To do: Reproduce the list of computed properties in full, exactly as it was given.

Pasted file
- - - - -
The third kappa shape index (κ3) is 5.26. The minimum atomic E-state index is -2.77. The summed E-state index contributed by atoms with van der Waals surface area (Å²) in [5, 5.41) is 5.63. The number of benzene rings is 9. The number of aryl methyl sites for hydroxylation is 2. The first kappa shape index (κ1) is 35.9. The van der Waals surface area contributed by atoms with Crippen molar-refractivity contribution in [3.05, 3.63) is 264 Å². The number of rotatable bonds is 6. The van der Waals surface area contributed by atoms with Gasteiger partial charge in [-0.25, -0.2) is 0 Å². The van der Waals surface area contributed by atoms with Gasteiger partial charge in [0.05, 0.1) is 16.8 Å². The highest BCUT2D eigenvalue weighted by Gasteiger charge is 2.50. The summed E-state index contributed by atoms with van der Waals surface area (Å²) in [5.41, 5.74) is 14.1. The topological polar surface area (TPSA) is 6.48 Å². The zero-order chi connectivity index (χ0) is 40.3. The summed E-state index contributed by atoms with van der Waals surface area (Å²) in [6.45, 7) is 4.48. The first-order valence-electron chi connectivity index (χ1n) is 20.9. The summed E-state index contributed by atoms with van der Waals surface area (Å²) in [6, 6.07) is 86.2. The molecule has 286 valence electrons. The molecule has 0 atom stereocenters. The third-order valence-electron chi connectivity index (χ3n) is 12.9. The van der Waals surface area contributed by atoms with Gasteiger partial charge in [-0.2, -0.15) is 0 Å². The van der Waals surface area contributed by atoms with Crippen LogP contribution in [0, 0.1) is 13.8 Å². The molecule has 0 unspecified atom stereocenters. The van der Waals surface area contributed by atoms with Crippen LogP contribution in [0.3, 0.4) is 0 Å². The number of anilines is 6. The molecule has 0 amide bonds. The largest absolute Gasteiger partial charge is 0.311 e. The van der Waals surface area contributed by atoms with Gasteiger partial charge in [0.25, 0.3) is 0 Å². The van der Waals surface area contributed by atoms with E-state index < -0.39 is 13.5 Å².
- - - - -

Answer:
The third kappa shape index (κ3) is 5.26. The minimum atomic E-state index is -2.77. The summed E-state index contributed by atoms with van der Waals surface area (Å²) in [5, 5.41) is 5.63. The number of benzene rings is 9. The number of aryl methyl sites for hydroxylation is 2. The first kappa shape index (κ1) is 35.9. The van der Waals surface area contributed by atoms with Crippen molar-refractivity contribution in [3.05, 3.63) is 264 Å². The number of rotatable bonds is 6. The van der Waals surface area contributed by atoms with Gasteiger partial charge in [-0.25, -0.2) is 0 Å². The van der Waals surface area contributed by atoms with Gasteiger partial charge in [0.05, 0.1) is 16.8 Å². The highest BCUT2D eigenvalue weighted by Gasteiger charge is 2.50. The summed E-state index contributed by atoms with van der Waals surface area (Å²) in [5.41, 5.74) is 14.1. The topological polar surface area (TPSA) is 6.48 Å². The zero-order chi connectivity index (χ0) is 40.3. The summed E-state index contributed by atoms with van der Waals surface area (Å²) in [6.45, 7) is 4.48. The first-order valence-electron chi connectivity index (χ1n) is 20.9. The summed E-state index contributed by atoms with van der Waals surface area (Å²) in [6, 6.07) is 86.2. The molecule has 286 valence electrons. The molecule has 0 atom stereocenters. The third-order valence-electron chi connectivity index (χ3n) is 12.9. The van der Waals surface area contributed by atoms with Gasteiger partial charge in [-0.2, -0.15) is 0 Å². The van der Waals surface area contributed by atoms with Crippen LogP contribution in [0, 0.1) is 13.8 Å². The molecule has 0 unspecified atom stereocenters. The van der Waals surface area contributed by atoms with Crippen LogP contribution in [0.3, 0.4) is 0 Å². The number of anilines is 6. The molecule has 0 amide bonds. The largest absolute Gasteiger partial charge is 0.311 e. The van der Waals surface area contributed by atoms with Gasteiger partial charge in [0.25, 0.3) is 0 Å². The van der Waals surface area contributed by atoms with E-state index < -0.39 is 13.5 Å².